It started like the dozens of other business trips I've taken over the years. Park in a lot across the airport, hop on the shuttle, grab a boarding pass and wend my way through the snake line leading to security.
Off with the shoes and jacket, empty pockets into tray and walk through the machine and hope it won't detect anything that might require a secondary inspection. No problem this time. Shoes and jacket retrieved, pockets filled once again and off to Gate 8.
Then it happened. I reached for my cell phone to tell my wife I was on my way, and it wasn't there. Oh no. I realized I left it in my car. Panic. What to do? What to do?
Can I live without my cell for two days in New York City? Do I have change to use a pay phone? Do I remember how to use a pay phone? My wife doesn't even know where I'm staying. We always keep in touch through my cell phone. And those hotel phones are so damn expensive.
Then again, other than home and work, who can I call? All the telephone numbers I need are programmed into that little mechanism in my car. My children. My mother. My friends. My barber.
What's become of me, I wonder. What's become of our society? Can I be that dependent on my cell phone? At the university where I work, it seems every student has a cell phone, and it seems that's all students do as they walk across campus -- talk on their phones.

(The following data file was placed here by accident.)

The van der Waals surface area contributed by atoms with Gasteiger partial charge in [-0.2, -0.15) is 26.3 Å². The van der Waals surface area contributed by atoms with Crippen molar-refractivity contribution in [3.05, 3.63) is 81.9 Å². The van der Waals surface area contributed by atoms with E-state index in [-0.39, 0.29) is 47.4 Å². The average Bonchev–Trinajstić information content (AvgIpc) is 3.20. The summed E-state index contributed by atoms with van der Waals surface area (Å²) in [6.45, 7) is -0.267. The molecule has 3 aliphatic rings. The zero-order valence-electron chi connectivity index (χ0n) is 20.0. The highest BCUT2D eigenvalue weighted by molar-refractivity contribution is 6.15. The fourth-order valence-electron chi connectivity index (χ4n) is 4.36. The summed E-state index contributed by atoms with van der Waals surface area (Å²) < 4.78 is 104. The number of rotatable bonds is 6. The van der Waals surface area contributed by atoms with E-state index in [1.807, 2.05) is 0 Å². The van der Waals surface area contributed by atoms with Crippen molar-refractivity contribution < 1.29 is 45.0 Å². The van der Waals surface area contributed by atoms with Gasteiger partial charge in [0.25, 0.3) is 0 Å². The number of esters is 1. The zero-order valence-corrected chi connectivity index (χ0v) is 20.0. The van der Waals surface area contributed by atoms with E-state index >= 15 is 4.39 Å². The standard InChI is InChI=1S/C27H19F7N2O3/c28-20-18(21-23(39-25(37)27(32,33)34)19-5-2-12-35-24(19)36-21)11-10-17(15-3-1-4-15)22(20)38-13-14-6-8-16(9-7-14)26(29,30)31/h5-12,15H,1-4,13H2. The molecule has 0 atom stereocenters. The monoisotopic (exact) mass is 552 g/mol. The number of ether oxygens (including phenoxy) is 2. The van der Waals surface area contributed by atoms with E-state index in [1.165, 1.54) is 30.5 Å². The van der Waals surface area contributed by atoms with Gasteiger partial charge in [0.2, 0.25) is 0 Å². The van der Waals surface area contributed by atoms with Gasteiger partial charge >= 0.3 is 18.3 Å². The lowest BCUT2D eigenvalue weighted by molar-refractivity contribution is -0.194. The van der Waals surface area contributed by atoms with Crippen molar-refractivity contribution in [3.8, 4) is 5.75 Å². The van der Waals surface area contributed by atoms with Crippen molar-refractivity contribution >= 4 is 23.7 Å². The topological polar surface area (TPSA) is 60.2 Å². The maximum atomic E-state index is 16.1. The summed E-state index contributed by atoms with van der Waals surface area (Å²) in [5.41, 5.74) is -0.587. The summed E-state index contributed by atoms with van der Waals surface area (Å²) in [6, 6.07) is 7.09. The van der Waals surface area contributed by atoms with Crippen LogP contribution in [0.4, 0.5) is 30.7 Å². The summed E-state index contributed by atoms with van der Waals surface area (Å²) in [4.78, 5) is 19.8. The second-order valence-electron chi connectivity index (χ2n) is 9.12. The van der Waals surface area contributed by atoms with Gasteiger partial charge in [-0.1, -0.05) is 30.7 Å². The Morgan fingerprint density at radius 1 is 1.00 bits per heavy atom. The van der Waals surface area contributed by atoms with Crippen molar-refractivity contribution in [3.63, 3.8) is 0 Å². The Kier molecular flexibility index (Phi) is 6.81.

Why, we no longer plan to furnish dormitory rooms with free telephones. Why spend the money? Students seldom, if ever, use those old-fashioned devices when their sleek cell phones allow them to call anybody, anywhere, or send text messages until their hearts' content, or until their budgets burst.
But who am I to criticize? I get much business completed on my commute to and from work, all thanks to my cell phone (and earpiece.) How did I ever get along without it?
When I was a kid, we had telephones with numbers like Garfield and Lincoln and University, and only the most well-off families had the luxury of a private telephone line. We had what was called a party line, for those of you who think cell phones have always existed. And it wasn't unusual for the unknown neighbor down the street to yell at you to get off the phone so she could use the line.
Parents in those days cautioned their children to always keep a dime in their pocket to call in case of an emergency. Then it was a slew of quarters kept in the car in case you had to make a call from a pay telephone, and God forbid if it had to be long distance.
Ah, but memories did me no good as I stood outside Gate 8 feeling lonely and naked without my cell phone. I guess I could manage with pay phones and the hotel phone, I reasoned.
Then I looked at my watch -- because I couldn't consult my cell phone for the time -- and realized I had a whole hour before takeoff. Back to the terminal I went, down to the courtesy phone. "Please have the shuttle driver bring me my cell phone; it's in my car," I told the woman on the other end.
Ten minutes later the shuttle driver arrived and I passed him an appreciative tip as he handed me my precious commodity. So what if I had to endure the snake line again? So what if I had to shed my shoes and jacket and empty my pockets again? So what if I had to pass security muster again?
I had my cell phone. I was at peace with the world.